Councillors voted to oppose a primary school’s plan to become an academy shortly after the local authority maintained school’s governors voted in favour of the move.
West Blatchington Primary and Nursery School governors have voted to join the Pioneer Academy despite opposition from Brighton and Hove City Council.
Pioneer, a multi-academy trust, runs 15 schools including Moulsecoomb Primary School, in Brighton.
Before the council’s Children, Young People and Skills Committee meeting at Hove Town Hall yesterday (Monday 6 March), the council wrote to governors.
The letter raised concerns about the quality of education and the risk to the school’s Reading Centre which “could move”.
The letter also said that a government measure requiring all schools to become academies by 2030, in the Schools Bill, had been shelved.
Green and Labour councillors supported the “strong words” in the letter although it came in for criticism from the Conservatives.
Green councillor Sarah Nield criticised the consultation period, saying that the Department for Education recommended that it should be long enough for interested groups to give “an informed response”.
Five weeks, including the week-long half-term holiday, was not enough, she said, adding that little had been done to reach all sections of the school community.
In particular, more should have been done to consult the disadvantaged and families where English was an additional language – almost a third of the school population – and no public meetings had been held.
Councillor Nield quoted a resignation letter written by a governor, Tim Hodges, who is also a Conservative candidate in Hangleton and Knoll in the local elections in May.
She said: “We are not the first to raise the alarm at what is happening here and the alarm has been raised across the political spectrum.
“One of the governors who has resigned from West Blatchington is, in fact, a Conservative candidate, his resignation letter expressing what he calls his ‘last-ditch hope that the ludicrous and ill-conceived plans to academise the school can be aborted’.”
Councillor Nield added: “Unions representing staff at the school also sound a warning about the brevity and the lack of balanced views and options presented in this consultation – as do our own officers.”
Mr Hodges told the Local Democracy Reporting Service that he was not opposed to academies but was not happy with the way that the process had unfolded at West Blatch.
The school has previously defended the duration of its consultation, comparing it with consultations carried out by the council. It also sent the council a comprehensive report about the outcome of its consultation.
Labour councillor Jackie O’Quinn asked why the school had not worked with its neighbours to form a “federation”.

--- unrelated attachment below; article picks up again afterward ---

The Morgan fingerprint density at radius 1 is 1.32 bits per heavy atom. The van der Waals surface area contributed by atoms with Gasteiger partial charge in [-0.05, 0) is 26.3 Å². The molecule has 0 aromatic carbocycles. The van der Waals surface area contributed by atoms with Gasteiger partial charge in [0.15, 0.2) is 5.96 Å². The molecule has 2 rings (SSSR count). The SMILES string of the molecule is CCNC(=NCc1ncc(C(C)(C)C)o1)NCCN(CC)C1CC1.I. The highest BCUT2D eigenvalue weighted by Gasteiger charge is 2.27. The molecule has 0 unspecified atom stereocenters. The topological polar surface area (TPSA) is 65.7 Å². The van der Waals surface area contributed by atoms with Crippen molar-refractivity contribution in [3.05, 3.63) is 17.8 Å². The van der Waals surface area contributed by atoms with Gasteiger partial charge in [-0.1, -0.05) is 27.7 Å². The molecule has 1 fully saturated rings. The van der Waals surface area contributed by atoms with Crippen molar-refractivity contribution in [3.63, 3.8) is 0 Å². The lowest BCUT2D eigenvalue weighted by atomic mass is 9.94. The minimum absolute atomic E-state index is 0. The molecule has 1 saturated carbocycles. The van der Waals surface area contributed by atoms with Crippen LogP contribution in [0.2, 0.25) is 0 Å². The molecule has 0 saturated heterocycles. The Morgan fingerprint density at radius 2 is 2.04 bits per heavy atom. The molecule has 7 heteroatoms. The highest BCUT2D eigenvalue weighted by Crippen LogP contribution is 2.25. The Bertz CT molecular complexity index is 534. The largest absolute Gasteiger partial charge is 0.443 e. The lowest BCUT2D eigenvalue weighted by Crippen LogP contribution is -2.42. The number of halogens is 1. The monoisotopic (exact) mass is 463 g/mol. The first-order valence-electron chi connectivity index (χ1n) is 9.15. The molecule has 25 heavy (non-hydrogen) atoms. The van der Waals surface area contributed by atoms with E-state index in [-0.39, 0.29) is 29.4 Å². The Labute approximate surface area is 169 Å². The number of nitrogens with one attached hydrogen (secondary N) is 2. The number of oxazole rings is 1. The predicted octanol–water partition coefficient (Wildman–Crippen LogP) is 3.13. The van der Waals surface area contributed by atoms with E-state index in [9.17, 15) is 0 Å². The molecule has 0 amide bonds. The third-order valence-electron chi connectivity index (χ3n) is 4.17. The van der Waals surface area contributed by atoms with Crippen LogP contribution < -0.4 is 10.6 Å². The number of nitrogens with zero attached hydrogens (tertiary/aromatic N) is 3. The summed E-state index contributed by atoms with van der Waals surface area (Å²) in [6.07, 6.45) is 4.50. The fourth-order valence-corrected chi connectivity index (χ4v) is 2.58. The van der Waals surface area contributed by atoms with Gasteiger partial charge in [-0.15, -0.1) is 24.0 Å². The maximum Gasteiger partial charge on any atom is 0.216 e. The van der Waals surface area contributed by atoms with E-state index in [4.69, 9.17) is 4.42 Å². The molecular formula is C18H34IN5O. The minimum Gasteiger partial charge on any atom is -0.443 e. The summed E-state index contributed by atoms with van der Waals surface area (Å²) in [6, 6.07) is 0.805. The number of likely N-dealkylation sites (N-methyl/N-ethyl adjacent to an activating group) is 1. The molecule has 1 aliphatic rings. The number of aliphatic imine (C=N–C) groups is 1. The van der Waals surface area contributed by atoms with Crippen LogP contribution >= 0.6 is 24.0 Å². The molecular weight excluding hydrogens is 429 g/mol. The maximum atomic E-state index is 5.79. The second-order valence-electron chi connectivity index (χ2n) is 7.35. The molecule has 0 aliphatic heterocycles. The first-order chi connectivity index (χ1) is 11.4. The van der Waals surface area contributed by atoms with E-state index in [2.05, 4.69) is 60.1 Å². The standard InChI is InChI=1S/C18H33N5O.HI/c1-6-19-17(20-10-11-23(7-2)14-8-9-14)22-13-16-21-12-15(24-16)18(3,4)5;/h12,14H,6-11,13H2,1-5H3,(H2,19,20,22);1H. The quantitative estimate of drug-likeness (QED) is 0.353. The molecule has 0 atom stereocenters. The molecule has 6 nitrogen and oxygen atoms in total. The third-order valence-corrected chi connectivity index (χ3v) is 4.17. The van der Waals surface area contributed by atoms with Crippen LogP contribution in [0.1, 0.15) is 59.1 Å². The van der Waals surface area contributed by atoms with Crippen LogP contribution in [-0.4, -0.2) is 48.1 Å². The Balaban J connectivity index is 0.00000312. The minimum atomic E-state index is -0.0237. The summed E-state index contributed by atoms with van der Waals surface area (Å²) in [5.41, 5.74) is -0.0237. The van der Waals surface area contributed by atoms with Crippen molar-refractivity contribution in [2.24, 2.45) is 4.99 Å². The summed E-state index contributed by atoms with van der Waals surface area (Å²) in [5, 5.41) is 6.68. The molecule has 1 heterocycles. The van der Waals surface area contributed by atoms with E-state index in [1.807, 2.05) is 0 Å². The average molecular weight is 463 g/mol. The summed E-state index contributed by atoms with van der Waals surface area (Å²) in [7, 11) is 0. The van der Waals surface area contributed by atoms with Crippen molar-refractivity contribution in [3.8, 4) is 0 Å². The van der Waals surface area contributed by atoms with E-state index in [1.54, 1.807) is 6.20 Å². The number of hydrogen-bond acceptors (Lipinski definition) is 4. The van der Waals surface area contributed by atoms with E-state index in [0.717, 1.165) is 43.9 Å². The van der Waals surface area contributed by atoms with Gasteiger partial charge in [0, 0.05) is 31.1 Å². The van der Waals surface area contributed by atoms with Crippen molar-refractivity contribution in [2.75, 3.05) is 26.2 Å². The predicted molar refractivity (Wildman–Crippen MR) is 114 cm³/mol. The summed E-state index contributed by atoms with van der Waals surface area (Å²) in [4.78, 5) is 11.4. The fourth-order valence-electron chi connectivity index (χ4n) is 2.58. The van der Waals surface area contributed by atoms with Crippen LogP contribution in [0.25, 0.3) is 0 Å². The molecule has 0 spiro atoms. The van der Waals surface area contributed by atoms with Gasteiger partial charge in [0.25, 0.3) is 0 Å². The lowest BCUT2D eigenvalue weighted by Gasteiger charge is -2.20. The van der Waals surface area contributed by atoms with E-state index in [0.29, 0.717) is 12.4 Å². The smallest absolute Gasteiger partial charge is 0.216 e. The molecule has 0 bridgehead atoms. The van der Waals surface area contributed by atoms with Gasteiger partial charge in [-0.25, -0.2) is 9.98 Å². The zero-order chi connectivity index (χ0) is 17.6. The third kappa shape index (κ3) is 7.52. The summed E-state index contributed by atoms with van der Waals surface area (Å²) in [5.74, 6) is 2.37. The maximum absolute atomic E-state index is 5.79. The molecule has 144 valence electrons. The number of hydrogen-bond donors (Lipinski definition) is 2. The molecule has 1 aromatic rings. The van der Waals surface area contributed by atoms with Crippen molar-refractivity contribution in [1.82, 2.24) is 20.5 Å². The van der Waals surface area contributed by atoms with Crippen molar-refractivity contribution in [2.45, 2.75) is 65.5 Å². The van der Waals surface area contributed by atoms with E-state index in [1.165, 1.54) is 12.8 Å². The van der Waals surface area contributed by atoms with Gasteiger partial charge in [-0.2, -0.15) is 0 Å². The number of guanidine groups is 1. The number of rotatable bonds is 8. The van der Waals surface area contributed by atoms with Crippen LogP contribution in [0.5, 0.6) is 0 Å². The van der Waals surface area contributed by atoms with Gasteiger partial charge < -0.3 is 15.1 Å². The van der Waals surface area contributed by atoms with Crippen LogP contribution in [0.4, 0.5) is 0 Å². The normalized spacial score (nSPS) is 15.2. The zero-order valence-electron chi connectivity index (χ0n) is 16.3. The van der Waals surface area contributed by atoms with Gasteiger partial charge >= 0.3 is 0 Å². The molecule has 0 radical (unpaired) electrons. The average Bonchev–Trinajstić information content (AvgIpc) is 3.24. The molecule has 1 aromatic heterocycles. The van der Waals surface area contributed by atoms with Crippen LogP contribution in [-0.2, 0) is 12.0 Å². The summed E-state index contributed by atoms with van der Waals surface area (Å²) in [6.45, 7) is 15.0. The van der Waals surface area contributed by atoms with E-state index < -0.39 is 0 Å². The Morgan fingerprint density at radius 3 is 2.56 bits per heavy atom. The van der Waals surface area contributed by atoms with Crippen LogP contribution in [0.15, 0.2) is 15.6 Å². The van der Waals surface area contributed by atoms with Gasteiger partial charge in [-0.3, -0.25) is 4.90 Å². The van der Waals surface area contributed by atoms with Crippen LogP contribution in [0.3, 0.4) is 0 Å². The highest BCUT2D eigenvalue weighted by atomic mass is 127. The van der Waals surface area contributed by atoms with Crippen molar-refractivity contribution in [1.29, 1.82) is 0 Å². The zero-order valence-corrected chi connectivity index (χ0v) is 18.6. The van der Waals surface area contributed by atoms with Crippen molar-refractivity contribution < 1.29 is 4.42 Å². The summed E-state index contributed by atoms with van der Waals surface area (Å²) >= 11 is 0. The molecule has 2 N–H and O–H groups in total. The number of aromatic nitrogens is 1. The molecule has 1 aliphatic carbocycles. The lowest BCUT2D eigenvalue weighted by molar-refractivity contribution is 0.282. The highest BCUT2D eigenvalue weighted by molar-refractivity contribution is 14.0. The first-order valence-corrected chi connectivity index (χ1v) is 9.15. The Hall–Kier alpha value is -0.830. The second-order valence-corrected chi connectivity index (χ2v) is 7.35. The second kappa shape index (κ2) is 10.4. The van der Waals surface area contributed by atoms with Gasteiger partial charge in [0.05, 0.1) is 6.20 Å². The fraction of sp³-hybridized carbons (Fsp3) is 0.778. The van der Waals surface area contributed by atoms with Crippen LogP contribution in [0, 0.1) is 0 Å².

Councillor O’Quinn said: “Labour are fiercely opposed to the proposed academisation of West Blatchington Junior School and nursery.
“We do not believe that the consultation period was long enough, especially as there is a high percentage of parents who do not have English as their first language and they need longer to interpret and understand the questions in the consultation.
“We are also concerned that staff have not been sufficiently informed about the changes that academisation will bring with regard to pay and conditions and also what they will lose regarding the input of the education department at the council.”
Parent Carers’ Council (PaCC) chair Becky Robinson said that she had not heard any feedback from parents, which was a concern because there was a specialist autistic spectrum condition (ASC) unit at the school.
She said that she had checked with the support group Mascot (Managing Autistic Spectrum Conditions Ourselves Together) and said that the group had also heard nothing about the consultation.
Mrs Robinson said: “I’m wondering whether the consultation when it was released wasn’t shared broadly. The ASC unit belongs to the city.”
Conservative councillor Vanessa Brown said that her group was “not impressed” by a letter sent to the school, describing it as “scaremongering and almost threatening”.
Councillor Brown said: “A lot of it was pure supposition. You are suggesting that by joining the academy trust, standards at the school will continue to slip, the Reading Centre may have to close, term dates may change, the staff could be balloted for strike action and support staff could be worse off.
“This is all supposition and appears to be written in an attempt to try to frighten the governors and staff in the hope they will change their minds.”
Green and Labour councillors voted to urge the school to halt its plans and for a report to a future committee on the school’s consultation report and progress towards becoming an academy.